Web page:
WAPA Puerto Rico off DirecTV

WAPA TV Puerto Rico is off DirecTV in a retransmission consent dispute.

According to the station, the channel went off at midnight May 4 after a renewal could not be struck.

"In the midst of a rebuilding effort after Hurricane Maria, with a constant flow of critical news and information, it’s more important than ever that viewers have access to WAPA’s more than 40 hours a week of live local news produced by the #1 news team on the island," the station said. 

WAPA's owners, Hemisphere Media Group, say the Spanish-language station is the ratings leader by a mile, but that DirecTV is paying more for "lightly-viewerd networks" than it is asking. It singles out Turner networks by name as among those getting more. AT&T and DirectTV are currently trying to convince the government they won't favor those Turner nets if they are allowed to merge with Turner parent Time Warner.

"We are hopeful DIRECTV will recognize the value of WAPA’s networks and the importance of continuing to deliver the best programming to Puerto Ricans on the island," Hemisphere said.

“It’s very disappointing that DIRECTV doesn’t see the value in WAPA, which has been the network Puerto Ricans turn to for their news and entertainment for nearly 65 years,” said Alan J. Sokol, president of Hemisphere.

WAPA TV remains available over the air, as well as on Dish, Liberty, Claro and Naicom.

"We want to get WAPA and WAPA 2 Deportes back into customers’ local lineups in Puerto Rico as soon as possible, but by law their owner Hemisphere Media has exclusive control over that," said AT&T in a statement. "WAPA America remains available throughout the rest of the U.S.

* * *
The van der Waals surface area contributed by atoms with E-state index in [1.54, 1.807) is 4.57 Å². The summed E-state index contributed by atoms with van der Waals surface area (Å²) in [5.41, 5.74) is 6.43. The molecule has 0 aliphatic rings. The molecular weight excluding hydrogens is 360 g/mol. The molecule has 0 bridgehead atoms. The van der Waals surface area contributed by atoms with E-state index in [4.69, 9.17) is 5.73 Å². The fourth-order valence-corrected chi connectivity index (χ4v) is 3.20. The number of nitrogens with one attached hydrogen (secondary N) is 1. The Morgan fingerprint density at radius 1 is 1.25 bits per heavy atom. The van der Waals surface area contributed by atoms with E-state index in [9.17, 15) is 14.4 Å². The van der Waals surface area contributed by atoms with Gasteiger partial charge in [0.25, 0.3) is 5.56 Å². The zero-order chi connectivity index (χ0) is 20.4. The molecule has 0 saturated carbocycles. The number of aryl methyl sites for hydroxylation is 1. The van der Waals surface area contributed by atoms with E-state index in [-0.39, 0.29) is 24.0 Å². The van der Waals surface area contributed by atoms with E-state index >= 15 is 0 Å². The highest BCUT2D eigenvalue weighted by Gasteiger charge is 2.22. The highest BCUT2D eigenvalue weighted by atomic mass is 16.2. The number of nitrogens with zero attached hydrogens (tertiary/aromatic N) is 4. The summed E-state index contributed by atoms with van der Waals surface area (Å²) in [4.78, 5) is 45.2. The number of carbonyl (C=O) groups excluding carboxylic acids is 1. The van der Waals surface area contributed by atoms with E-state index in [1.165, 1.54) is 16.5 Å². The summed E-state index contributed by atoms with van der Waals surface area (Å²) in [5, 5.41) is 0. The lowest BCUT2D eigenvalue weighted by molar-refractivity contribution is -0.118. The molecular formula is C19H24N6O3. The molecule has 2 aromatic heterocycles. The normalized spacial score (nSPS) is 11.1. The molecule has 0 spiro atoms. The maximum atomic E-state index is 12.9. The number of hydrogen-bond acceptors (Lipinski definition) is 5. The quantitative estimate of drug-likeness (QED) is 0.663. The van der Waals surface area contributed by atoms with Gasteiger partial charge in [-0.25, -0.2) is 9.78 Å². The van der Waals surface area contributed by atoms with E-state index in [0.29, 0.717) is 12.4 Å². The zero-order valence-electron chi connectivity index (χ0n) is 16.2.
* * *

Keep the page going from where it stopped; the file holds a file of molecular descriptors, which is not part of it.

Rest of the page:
"We share our local Puerto Rico customers’ frustration, as Hemisphere is blocking WAPA and WAPA 2 Deportes there until it receives nearly double its current fees. We continue to ask Hemisphere to allow these customers to watch while we work this matter out privately. We need Hemisphere’s permission to bring WAPA and WAPA 2 Deportes back. We will even agree to pay Hemisphere any new rates we eventually agree upon during whatever time it takes to work out our new agreement," which is called a true-up.

"We strive to deliver the content our customers want at a value they can also support," AT&T said. "DIRECTV and U-verse each provide 65 Spanish-language channels, including many that originate in Puerto Rico and other major Hispanic homelands."  

Contributing editor John Eggerton has been an editor and/or writer on media regulation, legislation and policy for over four decades, including covering the FCC, FTC, Congress, the major media trade associations, and the federal courts. In addition to Multichannel News and Broadcasting + Cable, his work has appeared in Radio World, TV Technology, TV Fax, This Week in Consumer Electronics, Variety and the Encyclopedia Britannica.